By Wendy Eichenbaum
On July 14, 2016, Sprint released a press release titled: “Attention Monster Hunters: Sprint and Boost Mobile Stores Become ‘Must Stop’ Location for Pokémon Go Players.” They advertised that gamers could visit a retail store for lures, free charging stations, and help from gaming experts. The Pokémon Go game is free. In the United States, 64 percent of the population uses smartphones, and over 21 million people play Pokémon Go daily. Players’ addiction to Pokémon Go promises a new way to reach out to your customers.
Last month, we examined the potential for Pokémon Go to change users’ expectations of game and mobile app experiences. Now we will explore how this game can revolutionize the way that you incentivize your customers to reach out to you.
One of the primary tasks in Pokémon Go is for players to capture Pokémon monsters. Players literally walk around town to find the monsters. The monsters are more likely to be found at landmarks, called PokéStops. Players flock to these landmarks in their attempt to collect all 151 monsters. But soon, not all stops will be landmarks.
Niantic Labs is signing up official sponsors. The sponsors’ locations will serve as landmarks and gyms in the game. McDonald’s is Pokémon’s first sponsor, and already has launched in their restaurants in Japan. Niantic Labs used this model to great success in their previous game Ingress, where they signed up companies such as Jamba Juice and Zipcar.
But even small businesses can attract players. A business owner can play the game and place a lure at a PokéStop. This lure attracts Pokémon, and thus Pokémon players, for 30 minutes. One artist in set up a booth near a PokéStop in San Diego’s Balboa Park, and placed a lure. Players would come by to catch Pokémon, and stay to look at her art. And Bloomberg reported that a pizzeria in Queens NY increased sales 30% by placing lures.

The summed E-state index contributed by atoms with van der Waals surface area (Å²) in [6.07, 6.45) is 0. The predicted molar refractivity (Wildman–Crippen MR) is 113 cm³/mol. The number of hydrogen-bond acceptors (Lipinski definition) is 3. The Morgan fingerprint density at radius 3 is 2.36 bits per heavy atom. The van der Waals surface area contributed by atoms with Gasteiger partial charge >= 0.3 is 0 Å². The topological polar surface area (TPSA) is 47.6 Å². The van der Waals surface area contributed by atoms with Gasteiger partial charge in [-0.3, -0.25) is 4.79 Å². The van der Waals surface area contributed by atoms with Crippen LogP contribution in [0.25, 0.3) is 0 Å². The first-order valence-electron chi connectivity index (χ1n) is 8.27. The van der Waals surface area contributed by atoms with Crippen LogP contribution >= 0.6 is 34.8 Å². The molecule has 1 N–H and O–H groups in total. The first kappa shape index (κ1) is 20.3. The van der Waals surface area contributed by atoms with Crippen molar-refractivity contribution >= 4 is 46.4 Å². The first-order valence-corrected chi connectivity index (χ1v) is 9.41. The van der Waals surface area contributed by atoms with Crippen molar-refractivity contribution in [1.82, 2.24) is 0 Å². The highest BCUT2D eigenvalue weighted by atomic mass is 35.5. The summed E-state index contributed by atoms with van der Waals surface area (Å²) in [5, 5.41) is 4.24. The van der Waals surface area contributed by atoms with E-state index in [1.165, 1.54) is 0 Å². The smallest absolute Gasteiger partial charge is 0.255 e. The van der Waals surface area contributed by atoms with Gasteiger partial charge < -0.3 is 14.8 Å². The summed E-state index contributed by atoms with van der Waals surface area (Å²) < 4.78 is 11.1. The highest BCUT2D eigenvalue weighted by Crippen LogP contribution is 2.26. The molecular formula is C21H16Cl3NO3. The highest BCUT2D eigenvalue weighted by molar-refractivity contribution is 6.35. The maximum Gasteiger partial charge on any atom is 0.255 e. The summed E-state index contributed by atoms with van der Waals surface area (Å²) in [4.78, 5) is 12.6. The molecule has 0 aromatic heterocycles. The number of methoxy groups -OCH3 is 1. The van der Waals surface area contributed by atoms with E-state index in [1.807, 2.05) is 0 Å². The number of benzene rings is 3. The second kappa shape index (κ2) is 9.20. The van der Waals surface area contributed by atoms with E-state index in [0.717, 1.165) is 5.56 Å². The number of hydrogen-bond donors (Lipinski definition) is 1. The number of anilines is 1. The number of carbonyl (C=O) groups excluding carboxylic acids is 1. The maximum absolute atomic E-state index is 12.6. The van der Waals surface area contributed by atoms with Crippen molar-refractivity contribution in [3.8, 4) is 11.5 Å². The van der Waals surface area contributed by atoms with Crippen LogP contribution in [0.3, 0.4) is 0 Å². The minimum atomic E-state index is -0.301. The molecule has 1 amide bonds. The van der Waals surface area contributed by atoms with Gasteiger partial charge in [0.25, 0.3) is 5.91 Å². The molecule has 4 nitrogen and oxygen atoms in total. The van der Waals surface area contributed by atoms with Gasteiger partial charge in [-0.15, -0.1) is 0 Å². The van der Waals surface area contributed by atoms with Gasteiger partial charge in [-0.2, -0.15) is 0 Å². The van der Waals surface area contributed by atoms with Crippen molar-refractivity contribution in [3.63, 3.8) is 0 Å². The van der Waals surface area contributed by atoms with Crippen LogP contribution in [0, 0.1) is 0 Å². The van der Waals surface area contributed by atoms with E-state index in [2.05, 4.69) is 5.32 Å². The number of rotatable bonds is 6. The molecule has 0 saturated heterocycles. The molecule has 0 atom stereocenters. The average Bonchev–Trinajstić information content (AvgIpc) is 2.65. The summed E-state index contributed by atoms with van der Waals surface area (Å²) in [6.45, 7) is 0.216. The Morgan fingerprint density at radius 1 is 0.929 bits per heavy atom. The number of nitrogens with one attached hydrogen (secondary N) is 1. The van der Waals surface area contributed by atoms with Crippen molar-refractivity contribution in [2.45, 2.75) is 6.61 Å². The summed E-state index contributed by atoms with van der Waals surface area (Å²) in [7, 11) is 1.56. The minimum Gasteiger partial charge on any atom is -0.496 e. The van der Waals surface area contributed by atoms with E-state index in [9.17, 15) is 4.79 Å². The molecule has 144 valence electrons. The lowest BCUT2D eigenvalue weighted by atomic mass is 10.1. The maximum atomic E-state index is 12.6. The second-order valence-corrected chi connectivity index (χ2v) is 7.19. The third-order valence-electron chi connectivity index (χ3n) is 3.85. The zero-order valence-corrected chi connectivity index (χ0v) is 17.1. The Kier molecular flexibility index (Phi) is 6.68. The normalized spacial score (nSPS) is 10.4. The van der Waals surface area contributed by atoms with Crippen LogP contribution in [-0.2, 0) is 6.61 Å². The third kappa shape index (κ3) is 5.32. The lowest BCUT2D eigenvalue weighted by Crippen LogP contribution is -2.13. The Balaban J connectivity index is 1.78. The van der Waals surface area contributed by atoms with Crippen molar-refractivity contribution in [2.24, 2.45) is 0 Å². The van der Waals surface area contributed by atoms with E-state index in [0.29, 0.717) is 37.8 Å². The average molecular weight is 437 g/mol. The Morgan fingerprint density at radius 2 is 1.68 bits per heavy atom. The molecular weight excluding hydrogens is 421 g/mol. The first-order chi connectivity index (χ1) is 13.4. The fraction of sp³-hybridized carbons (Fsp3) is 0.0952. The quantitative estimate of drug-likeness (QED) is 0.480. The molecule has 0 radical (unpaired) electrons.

During the Comic-Con convention in San Diego, a Pokémon Go fan organized a pub-crawl downtown, where several bars each placed a lure at a different time. Players would follow the lure schedule, catching monsters and drinking at each stop. In NYC, players can take a Pokémon tour at the Metropolitan Museum of Art, where they can learn about art as they catch the monsters.
Now imagine that you have a booth at a trade show. Place a lure at your booth and Tweet about it. Then see how many people stop by. Those 21 million daily users are not all Millenial students. If you visit popular PokéStops, you will see a range of ages, genders, races, and ethnicities. You can earn lures when playing the game. Or you can purchase lures in-game, one of the many monetizing opportunities for Niantic Labs.
Finally, there is a growing secondary market for businesses that support players. Food trucks now visit locations that regularly have an influx of players. Vendors also go to these locations to sell external phone batteries. The NPD Group, a firm that tracks consumer spending, reported a 100% increase in battery sales compared with July 2015.  And Amazon has targeted consumers with special deals on prices.
As more people get smart phones with unlimited data plans, and download the free Pokémon Go game, there is a growing market for businesses to reach out to existing and potential customers. Customers will eagerly come to you in search of monsters, and stay to learn about your business as they wait for their next catch.
About the Author
Wendy Eichenbaum has been a UX professional since the early-1990’s. She began her career as a technical writer. She then earned a Master of Arts in Professional Writing at Carnegie Mellon University, studying both writing and UI design. Over the years, she has worked across verticals, from start-ups to multi-national firms, in many areas of UX including research & strategy, Information Architecture, usability testing, and focus groups. She started her own UX consulting firm in 2008, Ucentric Design. And she is an adjunct professor at Cal State University, Fullerton. There she teaches a class that she created, User-Centered Design for Web and Mobile Interfaces.